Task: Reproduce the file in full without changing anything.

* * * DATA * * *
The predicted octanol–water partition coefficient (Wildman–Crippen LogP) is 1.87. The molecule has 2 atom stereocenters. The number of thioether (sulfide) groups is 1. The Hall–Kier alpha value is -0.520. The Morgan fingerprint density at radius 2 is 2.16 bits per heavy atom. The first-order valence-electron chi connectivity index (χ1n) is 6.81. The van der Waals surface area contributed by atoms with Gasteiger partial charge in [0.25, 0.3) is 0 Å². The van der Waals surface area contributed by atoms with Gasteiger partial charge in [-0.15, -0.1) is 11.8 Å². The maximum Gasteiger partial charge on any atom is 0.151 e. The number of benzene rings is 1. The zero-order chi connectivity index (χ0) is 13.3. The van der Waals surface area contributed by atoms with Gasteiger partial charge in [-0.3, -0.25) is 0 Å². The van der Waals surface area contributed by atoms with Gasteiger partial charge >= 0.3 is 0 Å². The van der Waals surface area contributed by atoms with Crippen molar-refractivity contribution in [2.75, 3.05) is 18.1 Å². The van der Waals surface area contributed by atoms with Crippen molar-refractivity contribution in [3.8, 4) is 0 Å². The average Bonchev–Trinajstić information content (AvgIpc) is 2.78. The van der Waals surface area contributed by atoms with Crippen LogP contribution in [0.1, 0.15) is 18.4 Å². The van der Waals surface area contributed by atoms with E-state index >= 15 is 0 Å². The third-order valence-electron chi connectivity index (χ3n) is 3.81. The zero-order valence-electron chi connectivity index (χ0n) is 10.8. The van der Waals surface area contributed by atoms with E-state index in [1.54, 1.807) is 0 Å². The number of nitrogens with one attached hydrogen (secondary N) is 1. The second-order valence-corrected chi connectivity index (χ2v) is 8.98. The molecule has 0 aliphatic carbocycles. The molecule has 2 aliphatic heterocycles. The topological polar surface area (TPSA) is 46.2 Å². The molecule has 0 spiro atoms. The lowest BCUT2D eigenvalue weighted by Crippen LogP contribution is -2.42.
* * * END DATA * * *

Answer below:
The predicted octanol–water partition coefficient (Wildman–Crippen LogP) is 1.87. The molecule has 2 atom stereocenters. The number of thioether (sulfide) groups is 1. The Hall–Kier alpha value is -0.520. The Morgan fingerprint density at radius 2 is 2.16 bits per heavy atom. The first-order valence-electron chi connectivity index (χ1n) is 6.81. The van der Waals surface area contributed by atoms with Gasteiger partial charge in [0.25, 0.3) is 0 Å². The van der Waals surface area contributed by atoms with Gasteiger partial charge in [-0.15, -0.1) is 11.8 Å². The maximum Gasteiger partial charge on any atom is 0.151 e. The number of benzene rings is 1. The zero-order chi connectivity index (χ0) is 13.3. The van der Waals surface area contributed by atoms with Gasteiger partial charge in [-0.3, -0.25) is 0 Å². The van der Waals surface area contributed by atoms with Gasteiger partial charge >= 0.3 is 0 Å². The van der Waals surface area contributed by atoms with Crippen molar-refractivity contribution in [2.75, 3.05) is 18.1 Å². The van der Waals surface area contributed by atoms with Crippen molar-refractivity contribution in [3.8, 4) is 0 Å². The average Bonchev–Trinajstić information content (AvgIpc) is 2.78. The van der Waals surface area contributed by atoms with Crippen LogP contribution in [0.1, 0.15) is 18.4 Å². The van der Waals surface area contributed by atoms with E-state index >= 15 is 0 Å². The third-order valence-electron chi connectivity index (χ3n) is 3.81. The zero-order valence-electron chi connectivity index (χ0n) is 10.8. The van der Waals surface area contributed by atoms with E-state index in [1.54, 1.807) is 0 Å². The number of nitrogens with one attached hydrogen (secondary N) is 1. The second-order valence-corrected chi connectivity index (χ2v) is 8.98. The molecule has 0 aliphatic carbocycles. The molecule has 2 aliphatic heterocycles. The topological polar surface area (TPSA) is 46.2 Å². The molecule has 0 spiro atoms. The lowest BCUT2D eigenvalue weighted by Crippen LogP contribution is -2.42.